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Accounting Aid Society is the expert you need to navigate the recent tax code changes

Expanded child tax credits will provide relief for people raising children

by Michelle Martin
for Accounting Aid Society
The newly expanded child tax credit provides assistance for nearly 90% of American families by increasing eligibility and the amount of the credits.

The expansion of the child tax credit (CTC), part of President Biden’s American Rescue Plan, has been called one of the most effective poverty-alleviation programs ever put in place by the federal government.

Combined with other elements of the American Rescue Plan, like the earned income tax credit (EITC) and expanded child and dependent credit, the refundable tax credits and advance payments are expected to cut childhood poverty in half. 

“For many Americans raising children, these expanded credits could mean the difference between working multiple jobs to make ends meet, or working one job and being home to help out with homework and share dinner together,” said Matt Hetherwick, director of Individual Tax Programs at Accounting Aid Society in Detroit.

The relief comes at a critical time as nearly 9 million more Americans – including 1.5 million children under age 17 – became poor during the COVID-19 pandemic. In Michigan, the pandemic increased the percentage of children living in poverty to 17.6%.

Many families with children will begin seeing relief as early as July 15, when monthly payments of up to $300 per child will begin.

This comes as great news for families raising children – that’s if they know the programs are out there and how to accurately maximize the intended benefits. Here’s what everyone should know.

The relief resulting from the child tax credit comes at a critical time as nearly 9 million more Americans – including 1.5 million children under age 17 – became poor during the COVID-19 pandemic.

What to know about the expanded credits

The newly expanded child tax credit provides assistance for nearly 90% of American families by increasing eligibility and the amount of the credits. 

The credits have been increased to $3,000 for each child under age 17, or $3,600 per child under the age of 6. Unlike the previous child tax credit – which was a partially refundable – the new amount is fully refundable. This means most parents and guardians who claim children as their dependents will be eligible to receive the full amount – regardless of whether they earn wages.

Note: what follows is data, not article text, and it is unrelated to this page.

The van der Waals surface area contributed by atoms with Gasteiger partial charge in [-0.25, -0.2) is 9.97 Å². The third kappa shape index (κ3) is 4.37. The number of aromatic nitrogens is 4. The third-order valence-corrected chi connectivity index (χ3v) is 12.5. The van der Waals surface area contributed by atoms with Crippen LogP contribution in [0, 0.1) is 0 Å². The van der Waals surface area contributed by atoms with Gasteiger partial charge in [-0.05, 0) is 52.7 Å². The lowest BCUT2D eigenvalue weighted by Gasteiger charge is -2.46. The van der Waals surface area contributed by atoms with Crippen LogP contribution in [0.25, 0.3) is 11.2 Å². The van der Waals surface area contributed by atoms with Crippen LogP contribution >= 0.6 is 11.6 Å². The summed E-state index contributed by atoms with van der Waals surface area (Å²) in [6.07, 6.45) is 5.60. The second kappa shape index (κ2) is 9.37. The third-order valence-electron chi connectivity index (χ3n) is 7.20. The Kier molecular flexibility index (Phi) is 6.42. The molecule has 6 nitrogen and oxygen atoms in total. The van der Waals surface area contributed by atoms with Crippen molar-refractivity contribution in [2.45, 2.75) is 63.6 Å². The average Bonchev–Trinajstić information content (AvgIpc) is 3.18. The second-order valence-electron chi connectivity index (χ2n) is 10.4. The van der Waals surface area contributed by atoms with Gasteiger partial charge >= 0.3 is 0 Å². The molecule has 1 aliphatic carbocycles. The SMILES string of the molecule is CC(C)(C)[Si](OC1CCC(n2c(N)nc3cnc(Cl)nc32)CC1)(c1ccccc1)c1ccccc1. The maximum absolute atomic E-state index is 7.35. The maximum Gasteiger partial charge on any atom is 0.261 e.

The credits will be distributed in two ways. Anyone raising a child will receive half of their total child tax credit amount this year, distributed in six monthly payments beginning July 15. The remainder will be paid when taxpayers file their 2021 taxes next year. 

The monthly payments, which will be distributed from July through December, are $300 per child under age 6 and $250 per child ages 6 through 17. For example, a family with two school-aged children would receive a total of $6,000. Half of it – or $3,000 – will be distributed in monthly $500 payments this year and the remaining $3,000 will be credited on their tax return next year.  

For 2021 only, more workers without qualifying children can get the earned income tax credit (EITC), a fully refundable tax benefit that helps many low- and moderate-income workers and working families. That’s because the maximum credit is nearly tripled for these taxpayers and is, for the first time, available to younger workers and now has no age limit cap.

The federal government has also significantly expanded the child and dependent care credit, which is money working families can use to pay for dependent care while they work. The changes for 2021 are detailed and highly advantageous to families paying for care so that parents or guardians can work. Find out more about these expanded credits.